Scientific works observed by this paper can lead to the development of ADN management solutions and the current activities of the authors confirm that hypothesis. Assumptions of ADN operational management by CI is unequivocally and unanimously highlighted and validated by papers [7,8,9]. The challenges ahead in the field of Big Data collection and consumption monitoring using advanced metering infrastructure are certainly part of the development of such ADN management solutions [6].
The rest of the paper is structured as follows: Section 2 provides the overview of the used methodology, sources of information, knowledge collection, synthesis and solution assessment criteria. Section 3 analyzes the scope of DG impact in the distribution network and what are physical constraints that need to be respected when evaluating applicability of any CI method. Section 3 presents most important papers that use CI for optimal allocation and optimal scheduling of DG units, while considering the physical and technical limitations of the considered ADN system. Selected papers are the result of described methodology and selection criteria. Moreover, by the opinion of the authors of this paper, selected papers can be utilized in market-oriented planning and scheduling scenarios in real-world systems nowadays. Section 4 describes papers that bring significant breakthroughs in the operational management of the ADN with multiple DG units. Finally, the conclusion outlines observations and knowledge gathered by this paper.

2. Methodology

The papers covered in this paper are partly part of the research during the preparation of the doctoral dissertation, and partly during the research phase of the project mentioned in the acknowledgment. Given the constant changes in technology, the criteria for including and excluding processed papers required fine-tuning throughout the research process. What is common to all the presented works is that the team of development experts, to a greater or lesser extent, managed to replicate the outcomes at the level of the model and the prototype solution. This was also a key criterion for the processing of individual work—high reliability that the proposed solution can be refined and developed for the needs of the actual system.
For the purpose of collecting valid information, journals indexed in the leading databases Web of Science, Scopus and Inspec were consulted. The advanced search considered more than 7000 papers. This huge amount of information has been reduced to a little over 1000 basic papers by thorough processing according to the thematic criteria and observed challenges. Additionally, by the criteria of the number of mentions and the context in which they were mentioned, and a preliminary reading of a team of researchers, the selection was reduced to around 250 relevant papers. The additional thematic division and organization of a wider team of researchers quickly prototyped the relevant group and the choice remained on those papers mentioned in this paper. If the reader considers that some paper has been unfairly neglected, the authors are open to contact and correction in future papers.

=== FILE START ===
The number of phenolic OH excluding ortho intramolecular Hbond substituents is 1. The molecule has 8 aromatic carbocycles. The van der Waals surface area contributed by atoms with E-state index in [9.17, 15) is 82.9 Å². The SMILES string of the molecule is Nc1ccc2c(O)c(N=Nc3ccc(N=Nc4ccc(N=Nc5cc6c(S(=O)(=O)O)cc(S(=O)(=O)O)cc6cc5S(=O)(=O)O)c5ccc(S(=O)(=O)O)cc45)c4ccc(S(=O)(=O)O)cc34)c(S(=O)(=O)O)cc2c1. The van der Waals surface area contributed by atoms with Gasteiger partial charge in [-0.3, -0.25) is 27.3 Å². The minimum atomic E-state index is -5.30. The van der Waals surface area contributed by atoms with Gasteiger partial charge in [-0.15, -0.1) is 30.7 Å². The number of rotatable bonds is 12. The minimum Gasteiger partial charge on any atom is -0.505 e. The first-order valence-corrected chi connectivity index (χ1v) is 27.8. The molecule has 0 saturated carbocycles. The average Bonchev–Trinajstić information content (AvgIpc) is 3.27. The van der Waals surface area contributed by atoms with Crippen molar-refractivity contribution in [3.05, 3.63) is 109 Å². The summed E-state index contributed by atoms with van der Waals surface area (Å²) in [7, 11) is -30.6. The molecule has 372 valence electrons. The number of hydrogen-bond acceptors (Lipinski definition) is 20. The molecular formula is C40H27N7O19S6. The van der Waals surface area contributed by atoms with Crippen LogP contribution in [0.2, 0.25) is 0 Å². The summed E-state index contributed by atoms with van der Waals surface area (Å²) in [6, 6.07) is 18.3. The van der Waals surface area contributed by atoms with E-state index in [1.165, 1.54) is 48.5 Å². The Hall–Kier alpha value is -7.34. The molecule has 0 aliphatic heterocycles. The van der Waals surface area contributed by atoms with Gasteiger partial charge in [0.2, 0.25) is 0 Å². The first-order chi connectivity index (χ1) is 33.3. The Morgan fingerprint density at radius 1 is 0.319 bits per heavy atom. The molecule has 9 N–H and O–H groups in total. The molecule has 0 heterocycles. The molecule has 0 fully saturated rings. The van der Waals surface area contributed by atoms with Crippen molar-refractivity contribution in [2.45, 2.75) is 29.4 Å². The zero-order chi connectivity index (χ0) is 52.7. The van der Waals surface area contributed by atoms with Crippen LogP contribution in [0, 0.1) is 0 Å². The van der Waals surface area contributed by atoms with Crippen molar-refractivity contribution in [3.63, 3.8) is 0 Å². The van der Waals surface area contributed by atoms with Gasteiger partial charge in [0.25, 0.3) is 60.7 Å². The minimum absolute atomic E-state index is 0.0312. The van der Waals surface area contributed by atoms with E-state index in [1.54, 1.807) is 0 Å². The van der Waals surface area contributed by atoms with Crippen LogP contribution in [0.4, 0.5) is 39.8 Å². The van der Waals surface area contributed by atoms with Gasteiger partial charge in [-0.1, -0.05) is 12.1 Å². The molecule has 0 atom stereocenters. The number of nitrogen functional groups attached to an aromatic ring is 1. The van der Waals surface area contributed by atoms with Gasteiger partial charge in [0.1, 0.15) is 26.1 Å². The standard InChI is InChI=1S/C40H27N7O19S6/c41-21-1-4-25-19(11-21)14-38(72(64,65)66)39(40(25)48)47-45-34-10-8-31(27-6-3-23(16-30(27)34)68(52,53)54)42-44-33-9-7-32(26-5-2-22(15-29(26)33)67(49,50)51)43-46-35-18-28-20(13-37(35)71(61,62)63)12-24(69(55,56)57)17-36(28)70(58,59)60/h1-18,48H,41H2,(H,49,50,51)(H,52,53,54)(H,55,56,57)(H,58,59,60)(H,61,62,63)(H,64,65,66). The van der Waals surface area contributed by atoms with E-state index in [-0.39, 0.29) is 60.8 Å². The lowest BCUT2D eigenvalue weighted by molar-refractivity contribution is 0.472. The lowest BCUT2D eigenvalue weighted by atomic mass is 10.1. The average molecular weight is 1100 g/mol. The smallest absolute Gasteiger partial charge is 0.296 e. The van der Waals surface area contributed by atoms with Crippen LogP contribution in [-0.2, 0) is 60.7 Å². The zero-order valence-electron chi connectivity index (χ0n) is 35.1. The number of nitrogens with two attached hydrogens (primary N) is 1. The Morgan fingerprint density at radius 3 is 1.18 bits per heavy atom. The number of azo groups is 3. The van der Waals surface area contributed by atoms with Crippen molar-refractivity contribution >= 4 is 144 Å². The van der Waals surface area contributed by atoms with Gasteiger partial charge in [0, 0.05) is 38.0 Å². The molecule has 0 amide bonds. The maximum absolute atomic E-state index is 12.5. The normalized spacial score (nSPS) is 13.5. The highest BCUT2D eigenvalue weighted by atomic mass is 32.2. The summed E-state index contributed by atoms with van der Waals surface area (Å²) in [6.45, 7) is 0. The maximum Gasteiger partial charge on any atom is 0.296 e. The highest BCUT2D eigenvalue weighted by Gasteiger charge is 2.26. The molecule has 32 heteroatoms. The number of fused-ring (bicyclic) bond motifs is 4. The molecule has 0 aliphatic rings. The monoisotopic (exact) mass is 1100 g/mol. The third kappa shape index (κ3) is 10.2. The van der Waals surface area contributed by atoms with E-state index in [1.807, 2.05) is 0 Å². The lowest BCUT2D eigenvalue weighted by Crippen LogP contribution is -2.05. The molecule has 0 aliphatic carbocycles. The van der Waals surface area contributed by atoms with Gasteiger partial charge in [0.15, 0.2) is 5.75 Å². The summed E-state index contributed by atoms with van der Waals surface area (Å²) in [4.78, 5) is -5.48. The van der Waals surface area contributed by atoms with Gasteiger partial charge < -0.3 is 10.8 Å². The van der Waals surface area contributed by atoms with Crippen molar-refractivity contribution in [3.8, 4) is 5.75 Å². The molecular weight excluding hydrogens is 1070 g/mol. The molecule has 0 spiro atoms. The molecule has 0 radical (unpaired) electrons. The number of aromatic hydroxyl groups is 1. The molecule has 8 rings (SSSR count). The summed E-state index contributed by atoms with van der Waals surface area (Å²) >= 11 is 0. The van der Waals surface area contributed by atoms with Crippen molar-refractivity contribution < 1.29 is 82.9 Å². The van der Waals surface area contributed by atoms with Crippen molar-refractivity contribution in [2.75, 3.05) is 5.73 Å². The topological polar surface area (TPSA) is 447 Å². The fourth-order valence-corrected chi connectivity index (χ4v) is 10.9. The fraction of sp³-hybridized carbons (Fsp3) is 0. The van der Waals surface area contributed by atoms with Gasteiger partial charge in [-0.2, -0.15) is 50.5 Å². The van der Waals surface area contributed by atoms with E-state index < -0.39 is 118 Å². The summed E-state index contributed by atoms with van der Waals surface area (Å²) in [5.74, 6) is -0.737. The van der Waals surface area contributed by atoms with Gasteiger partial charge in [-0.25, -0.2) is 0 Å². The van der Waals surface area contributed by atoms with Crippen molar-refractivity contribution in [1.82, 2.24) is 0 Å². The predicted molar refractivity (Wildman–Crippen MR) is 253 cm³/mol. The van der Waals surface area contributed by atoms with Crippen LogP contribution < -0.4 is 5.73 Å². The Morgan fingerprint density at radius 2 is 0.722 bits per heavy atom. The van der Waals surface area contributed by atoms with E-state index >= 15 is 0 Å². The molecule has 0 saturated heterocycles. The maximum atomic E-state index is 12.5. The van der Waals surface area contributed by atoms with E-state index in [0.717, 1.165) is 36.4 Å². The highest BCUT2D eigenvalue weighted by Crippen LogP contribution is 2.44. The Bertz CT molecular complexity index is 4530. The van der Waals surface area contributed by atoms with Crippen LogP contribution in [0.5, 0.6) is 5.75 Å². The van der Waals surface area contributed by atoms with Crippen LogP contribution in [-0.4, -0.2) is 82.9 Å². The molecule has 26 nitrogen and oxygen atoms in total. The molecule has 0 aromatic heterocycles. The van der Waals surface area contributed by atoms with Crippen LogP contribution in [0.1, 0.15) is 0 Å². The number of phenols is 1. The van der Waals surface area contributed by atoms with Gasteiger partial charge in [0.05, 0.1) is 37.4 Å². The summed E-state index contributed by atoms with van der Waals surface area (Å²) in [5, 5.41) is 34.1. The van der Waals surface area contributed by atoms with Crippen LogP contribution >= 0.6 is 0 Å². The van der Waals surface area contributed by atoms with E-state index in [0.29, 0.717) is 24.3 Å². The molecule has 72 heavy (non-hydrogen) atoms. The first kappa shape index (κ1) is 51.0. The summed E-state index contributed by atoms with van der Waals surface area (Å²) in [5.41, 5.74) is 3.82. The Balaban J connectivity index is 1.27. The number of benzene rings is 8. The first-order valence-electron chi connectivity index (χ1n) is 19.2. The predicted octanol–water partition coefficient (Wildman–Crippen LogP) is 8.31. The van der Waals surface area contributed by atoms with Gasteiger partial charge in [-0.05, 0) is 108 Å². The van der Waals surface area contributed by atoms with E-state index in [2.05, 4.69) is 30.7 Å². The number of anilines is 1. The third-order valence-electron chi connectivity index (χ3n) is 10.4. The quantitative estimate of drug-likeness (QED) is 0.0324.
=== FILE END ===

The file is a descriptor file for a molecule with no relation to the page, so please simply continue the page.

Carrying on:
Aware of the fact that the impossibility of repeating the outcome of a single paper does not immediately imply the unacceptability of the observed solution for processing in this paper, we consulted external domain experts. The covered domains are the field of artificial and computational intelligence, distribution network optimization techniques and development of monitoring and control solutions for distribution power networks. Such an interdisciplinary team provided a multi-perspective review of the observed solutions that was in some cases crucial to understanding what was presented.
Although researchers were given the opportunity to independently assess and organize individual development teams, it turned out that regular synchronization meetings could achieve more results in less time. By dynamically adapting the research team according to Agile principles [10,11], a larger amount of methods than originally conceived was processed.
The risk of bias and false applicability estimation was solved by following the next procedure:
  • Extraction of the presented mathematical model—In this step, a multi-member team took responsibility for extracting key information from each paper and, if necessary, filling in the gaps in the mathematical model.
  • Synthesis of a defined mathematical model—If key parameters are missing in the first step, the paper is marked as incomplete and is temporarily not considered. However, it happened that some other work was based on the same laws as the one that was neglected, so one complements the other. In this step it is crucial to obtain the same or approximately the same starting point as the original authors.